My rescue dog Lily is incredibly focused. On me mostly, but her new favorite things are chasing toads and lizards, and a certain rodent creature that moves too fast to see enough to tell what it is. It’s small like a mouse but doesn’t have a tail. Its fur is grey and if it has ears they are very tiny. She finds them above ground so they do not appear to be moles which are practically blind. These things seem to see just fine because they skim through high grasses to escape Lily’s sharp eyes and very keen sense of smell.
These crabs are semi-hard shell and inedible. So far Lily has not tried to eat one. They are generally unseen during daylight hours using this time to industriously dig their burrows, some with many options for ingress/egress. If you are sunning yourself or reading quietly in a beach chair you will catch a tiny movement in the corner of your eye. If you turn to look at the spot you will see nothing. If you keep looking at a blank area of sand momentarily a pair of eyestalks will slowly emerge, then a bulky little off-white shell. Seconds later if the crab is doing what it normally does at this time a small spray of sand will suddenly be ejected from its claws which it collected from digging.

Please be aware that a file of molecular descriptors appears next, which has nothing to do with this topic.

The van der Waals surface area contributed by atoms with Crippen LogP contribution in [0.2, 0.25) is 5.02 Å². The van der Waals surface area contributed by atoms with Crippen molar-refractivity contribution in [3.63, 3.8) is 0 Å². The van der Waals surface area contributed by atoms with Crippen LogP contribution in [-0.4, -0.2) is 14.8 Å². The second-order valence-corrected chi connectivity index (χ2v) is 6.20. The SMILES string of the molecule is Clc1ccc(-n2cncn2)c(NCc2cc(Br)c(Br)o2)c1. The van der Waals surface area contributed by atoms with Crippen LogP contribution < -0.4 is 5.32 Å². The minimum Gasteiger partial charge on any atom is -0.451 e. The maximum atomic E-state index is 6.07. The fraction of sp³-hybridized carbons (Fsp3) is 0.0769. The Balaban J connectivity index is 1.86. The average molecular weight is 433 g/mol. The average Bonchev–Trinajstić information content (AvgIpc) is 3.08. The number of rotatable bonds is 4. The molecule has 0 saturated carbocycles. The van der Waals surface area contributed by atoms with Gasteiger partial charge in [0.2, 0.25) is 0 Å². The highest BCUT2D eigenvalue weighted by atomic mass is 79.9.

At dusk they begin to venture forth, picking through the sand for tiny tidbits of food. No idea what that might be. Insects? miniscule remains of sea life? who knows. But they are very fast. Lily first encountered one, cornered it, must have sensed they have claws (large pincers) and subsequently sprang straight up in the air when it raised one. She has amazing night vision because their movement is enough to keep her busy chasing as they skitter in every direction until they safely return to their hole.
So now whenever we are near the beach Lily keeps nose to ground, darting eyes each way in case one should bravely rear its eyestalk.
(photo courtesy of Outer Banks Visitor’s Center website: http://www.outerbanks.com/ghost-crabs.html)